Walmart & Cruise Join to Unlock Green Self-Driving Cars
On Tuesday, Nov. 10th announced their team up with , an automated car production subsidiary of (GM), in an effort to not only achieve their zero-emissions goal by 2040 but be one of the first companies to employ self-driven cars in their delivery process.
Cruise specifically has been working with GM to develop software to make GM’s Chevy Bolt electric vehicle fully autonomous. With a planned investment from GM of US$14mn to expand Cruise operations back in 2017, it seems to be paying off, following their recent team-up with Walmart.
Walmart isn’t even the first company to take this tactic either, with announcing in early 2019 that they’re testing autonomous delivery robots, dubbed the “Amazon Scout”, a six-wheeled robot that moves at pedestrian speed to spear-head their fully-electric delivery system.
While this isn’t the first time that Walmart has stretched its proverbial legs into the autonomously driven carpool, with partners like robotics company , back in the tail-end 2019, it’s clear to see the advantages of such a strategy in a world still very much dealing with COVID.
So, what does this mean for supply chains? Well, there are clear advantages to having autonomous delivery vehicles, especially when they’re all run by electricity, such as reducing the human-error aspect that is essentially unavoidable in any part of the delivery process. Even outside of the context of a world still on the back-foot of a global pandemic, the notion of self-driving vehicles has always been sought after by companies across the board, as the final delivery stage is, arguably, one of if not the most important part of the supply chain.
While this particular announcement is linked specifically to the more commercial side of deliveries, and at perhaps the perfect time historically speaking, it does potentially set a precedent for other companies to step-up, and for the world to recognise that greener, more efficient and cost-effective methods of delivery are the future.
If developments like these become more common-place, we may see highways dedicated to autonomous delivery, and the landscape of commercial vehicles as a whole shift toward this new self-driven delivery experience, but with the legality of these vehicles and the reliance on technology continues to be focal points of discussion above all else, we may be a little ways off just yet.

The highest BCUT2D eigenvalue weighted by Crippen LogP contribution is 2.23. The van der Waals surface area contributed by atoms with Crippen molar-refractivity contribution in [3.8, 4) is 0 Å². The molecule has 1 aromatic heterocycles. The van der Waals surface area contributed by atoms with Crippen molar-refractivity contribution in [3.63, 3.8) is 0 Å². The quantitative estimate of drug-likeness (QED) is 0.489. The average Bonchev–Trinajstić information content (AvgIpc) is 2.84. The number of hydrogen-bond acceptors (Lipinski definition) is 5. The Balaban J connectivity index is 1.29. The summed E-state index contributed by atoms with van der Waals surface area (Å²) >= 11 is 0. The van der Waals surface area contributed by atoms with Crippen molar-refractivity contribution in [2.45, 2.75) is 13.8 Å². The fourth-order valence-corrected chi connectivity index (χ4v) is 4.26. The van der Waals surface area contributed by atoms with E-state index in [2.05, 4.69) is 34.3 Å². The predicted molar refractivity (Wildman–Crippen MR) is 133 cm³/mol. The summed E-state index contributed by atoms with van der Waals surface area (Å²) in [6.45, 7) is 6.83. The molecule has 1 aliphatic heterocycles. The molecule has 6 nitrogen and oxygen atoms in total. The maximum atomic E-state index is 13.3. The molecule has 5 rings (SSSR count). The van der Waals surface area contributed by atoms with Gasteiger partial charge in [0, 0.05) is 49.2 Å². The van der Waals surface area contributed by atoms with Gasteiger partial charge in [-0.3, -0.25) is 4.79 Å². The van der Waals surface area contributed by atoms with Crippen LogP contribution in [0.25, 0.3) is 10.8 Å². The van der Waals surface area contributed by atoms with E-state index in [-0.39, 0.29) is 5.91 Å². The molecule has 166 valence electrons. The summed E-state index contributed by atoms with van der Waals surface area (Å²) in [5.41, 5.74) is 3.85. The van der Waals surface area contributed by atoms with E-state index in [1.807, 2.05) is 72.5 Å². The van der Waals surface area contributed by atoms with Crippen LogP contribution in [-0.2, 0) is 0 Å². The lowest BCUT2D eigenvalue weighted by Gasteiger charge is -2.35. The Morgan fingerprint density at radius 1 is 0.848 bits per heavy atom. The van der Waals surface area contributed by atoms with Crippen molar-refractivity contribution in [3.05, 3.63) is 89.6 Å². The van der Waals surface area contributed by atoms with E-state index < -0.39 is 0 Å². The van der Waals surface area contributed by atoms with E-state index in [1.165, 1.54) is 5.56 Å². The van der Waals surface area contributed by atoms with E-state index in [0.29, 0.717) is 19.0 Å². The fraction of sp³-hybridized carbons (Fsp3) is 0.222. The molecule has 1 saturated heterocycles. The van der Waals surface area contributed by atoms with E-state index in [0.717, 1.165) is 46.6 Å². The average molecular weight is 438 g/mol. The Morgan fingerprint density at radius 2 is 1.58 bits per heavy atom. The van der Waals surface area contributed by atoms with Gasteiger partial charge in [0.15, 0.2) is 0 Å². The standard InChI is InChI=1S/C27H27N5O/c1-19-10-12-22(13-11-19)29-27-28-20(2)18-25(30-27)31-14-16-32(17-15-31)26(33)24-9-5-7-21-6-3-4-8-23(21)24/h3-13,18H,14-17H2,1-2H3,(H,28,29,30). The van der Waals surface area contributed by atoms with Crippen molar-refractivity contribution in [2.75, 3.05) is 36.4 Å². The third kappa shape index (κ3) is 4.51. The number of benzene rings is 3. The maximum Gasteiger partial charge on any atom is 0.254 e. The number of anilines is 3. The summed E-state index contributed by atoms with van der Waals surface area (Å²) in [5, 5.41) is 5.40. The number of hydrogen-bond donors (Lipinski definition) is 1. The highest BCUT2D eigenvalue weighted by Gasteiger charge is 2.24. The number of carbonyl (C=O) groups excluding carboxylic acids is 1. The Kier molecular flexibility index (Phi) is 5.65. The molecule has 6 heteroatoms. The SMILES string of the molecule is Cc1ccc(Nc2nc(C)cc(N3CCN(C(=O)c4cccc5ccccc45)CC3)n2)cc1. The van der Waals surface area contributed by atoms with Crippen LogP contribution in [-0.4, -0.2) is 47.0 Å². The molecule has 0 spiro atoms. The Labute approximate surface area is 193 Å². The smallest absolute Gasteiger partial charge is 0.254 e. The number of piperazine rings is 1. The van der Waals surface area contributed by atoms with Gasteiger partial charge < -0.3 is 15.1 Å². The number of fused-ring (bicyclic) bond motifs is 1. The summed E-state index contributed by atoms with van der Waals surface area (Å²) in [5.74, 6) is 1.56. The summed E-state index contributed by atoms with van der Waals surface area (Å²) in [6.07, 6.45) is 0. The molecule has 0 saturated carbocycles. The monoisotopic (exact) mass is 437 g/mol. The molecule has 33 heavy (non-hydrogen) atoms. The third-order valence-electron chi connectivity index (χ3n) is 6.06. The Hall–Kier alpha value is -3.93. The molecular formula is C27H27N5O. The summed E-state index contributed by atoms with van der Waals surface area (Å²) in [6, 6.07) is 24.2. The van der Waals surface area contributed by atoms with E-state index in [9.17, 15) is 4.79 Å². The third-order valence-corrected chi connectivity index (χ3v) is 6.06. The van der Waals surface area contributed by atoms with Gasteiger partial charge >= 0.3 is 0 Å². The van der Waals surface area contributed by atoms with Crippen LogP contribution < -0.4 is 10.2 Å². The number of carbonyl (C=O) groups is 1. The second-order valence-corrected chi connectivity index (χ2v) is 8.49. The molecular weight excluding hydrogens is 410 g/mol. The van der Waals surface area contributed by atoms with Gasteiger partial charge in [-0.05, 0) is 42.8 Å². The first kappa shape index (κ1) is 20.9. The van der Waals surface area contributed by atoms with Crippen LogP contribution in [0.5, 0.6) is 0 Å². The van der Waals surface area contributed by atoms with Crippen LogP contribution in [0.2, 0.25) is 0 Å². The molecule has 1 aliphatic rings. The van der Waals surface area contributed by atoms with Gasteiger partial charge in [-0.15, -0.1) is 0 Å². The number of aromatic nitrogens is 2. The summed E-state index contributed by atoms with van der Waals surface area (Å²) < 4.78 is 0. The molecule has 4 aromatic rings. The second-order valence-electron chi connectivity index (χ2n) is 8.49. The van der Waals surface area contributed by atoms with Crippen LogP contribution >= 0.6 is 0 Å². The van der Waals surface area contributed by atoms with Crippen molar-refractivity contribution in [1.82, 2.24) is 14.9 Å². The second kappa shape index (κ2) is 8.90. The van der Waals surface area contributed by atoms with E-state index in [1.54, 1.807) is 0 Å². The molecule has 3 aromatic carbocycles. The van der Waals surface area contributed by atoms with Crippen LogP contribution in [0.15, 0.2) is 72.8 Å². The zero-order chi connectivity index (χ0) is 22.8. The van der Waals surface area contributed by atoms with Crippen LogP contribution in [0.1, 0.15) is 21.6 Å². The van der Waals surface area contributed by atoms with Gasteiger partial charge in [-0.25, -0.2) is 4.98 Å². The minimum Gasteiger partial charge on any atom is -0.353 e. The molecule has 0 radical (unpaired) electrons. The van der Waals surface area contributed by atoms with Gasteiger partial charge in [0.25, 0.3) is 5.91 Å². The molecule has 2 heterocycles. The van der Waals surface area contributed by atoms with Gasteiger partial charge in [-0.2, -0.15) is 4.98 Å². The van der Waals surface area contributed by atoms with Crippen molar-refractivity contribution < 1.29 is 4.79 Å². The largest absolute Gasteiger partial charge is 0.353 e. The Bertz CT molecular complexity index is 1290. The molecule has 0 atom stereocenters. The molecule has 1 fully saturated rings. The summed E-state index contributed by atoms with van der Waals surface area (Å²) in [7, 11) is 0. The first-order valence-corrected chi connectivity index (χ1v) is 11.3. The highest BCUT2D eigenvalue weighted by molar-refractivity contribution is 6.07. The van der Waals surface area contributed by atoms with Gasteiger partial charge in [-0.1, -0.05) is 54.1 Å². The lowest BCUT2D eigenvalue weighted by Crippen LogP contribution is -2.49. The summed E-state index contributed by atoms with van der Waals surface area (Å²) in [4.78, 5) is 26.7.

Elon Musk's Boring Co. planning wider tunnels for freight
Elon Musk’s drilling outfit The Boring Company could be shifting its focus towards subterranean freight and logistics solutions, according to reports.
A Boring Co. pitch deck seen and shared by Bloomberg depicts plans to construct wider tunnels designed to accommodate shipping containers.
Founded by Tesla CEO Musk in 2016, the company initially stated its mission was to offer safer, faster point-to-point transport for people, particularly in cities plagued by traffic congestion. It also planned longer tunnels to ferry passengers between popular destinations across the US.
The Boring Co. completed its first commercial project earlier this year in April. The 1.7m tunnel system is designed to move professionals between convention centres in Las Vegas using Tesla EVs. It says the Las Vegas Convention Centre Loop can cut travel time between venues from 45 minutes to just two.
Boring Co.'s new freight tunnels
The Boring Co.'s new tunnel designs would allow freight to be transported on purpose built platforms, labelled as “battery-powered freight carriers”. The document shows that, though the containers could technically fit within its current 12-foot tunnels, wider tunnels would be more efficient. Designs for a new tunnel, 21 feet in diameter, show that they can comfortably accommodate two containers side-by-side, with a one-foot gap between them.
The Boring Co.’s new drilling machine, dubbed Prufrock, can tunnel at a rate of one mile per week, which is six times faster than its previous machine, and is designed to ‘porpoise’ - mimicking the marine animal by ‘diving’ below ground and reemerging once the tunnel is complete.
Tesla’s supply chain woes
Tesla is facing its own supply chain and logistic issues. The EV manufacturer has raised the price of its vehicles, with CEO Musk confirming the incremental hike was a result of “major supply chain pressure”. Musk replied to a disgruntled Twitter user, confused as to why prices were rising while features were being removed from the cars, saying the “raw materials especially” were a big issue.
Car manufacturing continues to be one of the industries hit hardest by a global shortage in semiconductor chips. While China’s chip manufacturing levels hit an all-time high in May, and the US is proposing a 25% tax credit for chip manufacturers, demand still outstrips supply. Automakers including Volkswagen and Audi have again said they expect reduced vehicle output in the next quarter due to a lack of semiconductors, with more factory downtime likely.
Top Image credit: The Boring Company / @boringcompany